London’s mayor Boris Johnson has had to perform a humiliating climb-down, after promising on live television that the seven inaccessible stations on London’s £15 billion Crossrail scheme would be made step-free.Johnson appeared to signal the sudden...
West - Welfare Society Territory 100 days on: why the 'bedroom tax' isn't working West - Welfare Society Territory The same fate has become of the social benefits designed to help tenants with disabilities and those living in poverty.
Most landlords will be able to rehouse less than a fifth of tenants affected by the bedroom tax in the year following its introduction. Two third of landlords who took part in a Chartered Institute of Housing/Circle Housing Group survey said they would be unable to help any more than 20 per cent of their tenants downsize as a result of the under-occupation penalty, commonly known as the 'bedroom tax'.
In the last few days, the economic case for austerity has been dealt more than one significant blow. The IMF has warned George Osborne that he is ‘playing with fire’ and an academic paper which had ostensibly given the policy great legitimacy has been shown to be fatally undermined by mathematical and statistical errors.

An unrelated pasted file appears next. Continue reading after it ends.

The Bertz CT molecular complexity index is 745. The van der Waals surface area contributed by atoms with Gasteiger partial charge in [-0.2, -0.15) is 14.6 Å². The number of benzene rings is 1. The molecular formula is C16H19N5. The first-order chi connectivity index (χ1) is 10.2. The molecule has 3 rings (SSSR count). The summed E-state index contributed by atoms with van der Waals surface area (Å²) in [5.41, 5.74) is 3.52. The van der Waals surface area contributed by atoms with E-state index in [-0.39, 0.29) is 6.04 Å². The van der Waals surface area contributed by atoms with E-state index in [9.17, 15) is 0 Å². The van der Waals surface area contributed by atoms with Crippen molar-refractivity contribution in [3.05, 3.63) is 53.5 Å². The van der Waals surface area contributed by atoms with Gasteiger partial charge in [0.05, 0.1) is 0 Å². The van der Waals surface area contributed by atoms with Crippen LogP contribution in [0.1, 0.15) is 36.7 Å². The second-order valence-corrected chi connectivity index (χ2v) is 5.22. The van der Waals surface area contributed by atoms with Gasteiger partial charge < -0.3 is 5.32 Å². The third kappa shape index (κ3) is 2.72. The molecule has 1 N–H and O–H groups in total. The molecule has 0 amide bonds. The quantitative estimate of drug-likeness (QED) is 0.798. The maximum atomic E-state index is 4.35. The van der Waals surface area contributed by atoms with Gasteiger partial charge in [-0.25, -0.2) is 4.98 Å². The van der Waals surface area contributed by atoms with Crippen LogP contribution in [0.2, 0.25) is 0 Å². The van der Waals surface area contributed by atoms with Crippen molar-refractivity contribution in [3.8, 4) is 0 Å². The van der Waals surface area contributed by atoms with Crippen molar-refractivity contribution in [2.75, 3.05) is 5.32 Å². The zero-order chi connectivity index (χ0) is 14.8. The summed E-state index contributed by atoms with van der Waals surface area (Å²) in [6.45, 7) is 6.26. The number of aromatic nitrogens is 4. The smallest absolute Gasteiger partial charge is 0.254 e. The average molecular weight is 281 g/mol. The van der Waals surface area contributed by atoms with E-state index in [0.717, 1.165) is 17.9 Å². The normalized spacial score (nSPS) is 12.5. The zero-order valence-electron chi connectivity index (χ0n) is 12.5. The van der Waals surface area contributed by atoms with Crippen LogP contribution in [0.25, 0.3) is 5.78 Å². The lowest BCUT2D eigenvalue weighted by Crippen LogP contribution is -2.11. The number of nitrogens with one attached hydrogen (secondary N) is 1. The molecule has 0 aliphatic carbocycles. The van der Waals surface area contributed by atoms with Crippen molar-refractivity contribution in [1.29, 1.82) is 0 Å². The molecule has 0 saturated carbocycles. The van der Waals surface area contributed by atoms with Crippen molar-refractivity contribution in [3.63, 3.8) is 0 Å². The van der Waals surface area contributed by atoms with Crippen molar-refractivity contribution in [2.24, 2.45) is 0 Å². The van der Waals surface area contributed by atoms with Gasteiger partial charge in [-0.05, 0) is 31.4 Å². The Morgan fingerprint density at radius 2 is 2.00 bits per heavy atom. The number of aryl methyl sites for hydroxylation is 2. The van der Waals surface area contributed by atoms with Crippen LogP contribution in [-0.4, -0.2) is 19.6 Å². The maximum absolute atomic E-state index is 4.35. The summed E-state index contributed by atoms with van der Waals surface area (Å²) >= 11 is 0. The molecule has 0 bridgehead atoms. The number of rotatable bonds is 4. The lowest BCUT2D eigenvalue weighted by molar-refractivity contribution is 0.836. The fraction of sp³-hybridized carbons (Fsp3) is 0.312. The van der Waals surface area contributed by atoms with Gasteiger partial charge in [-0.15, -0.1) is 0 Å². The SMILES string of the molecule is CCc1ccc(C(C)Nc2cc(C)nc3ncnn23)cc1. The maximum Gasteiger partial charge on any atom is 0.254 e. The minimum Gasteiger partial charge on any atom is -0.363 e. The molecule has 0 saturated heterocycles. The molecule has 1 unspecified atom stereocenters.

A disabled woman who claims she lost the use of her last kidney because of harassment from her local jobcentre during an emergency blood transfusion is taking legal action against the Department for Work and Pensions (DWP).
The cruellest thing about the benefits cap is not that it could make thousands of people homeless or force more families to depend on food banks (three of these open every week). It’s that it’s not really about people on benefits at all.
Shadow work and pensions secretary Liam Byrne urged the government to stop wasting taxpayers' money today after uncovering figures showing appeals against disability benefit refusals has more than trebled to £66 million over four years.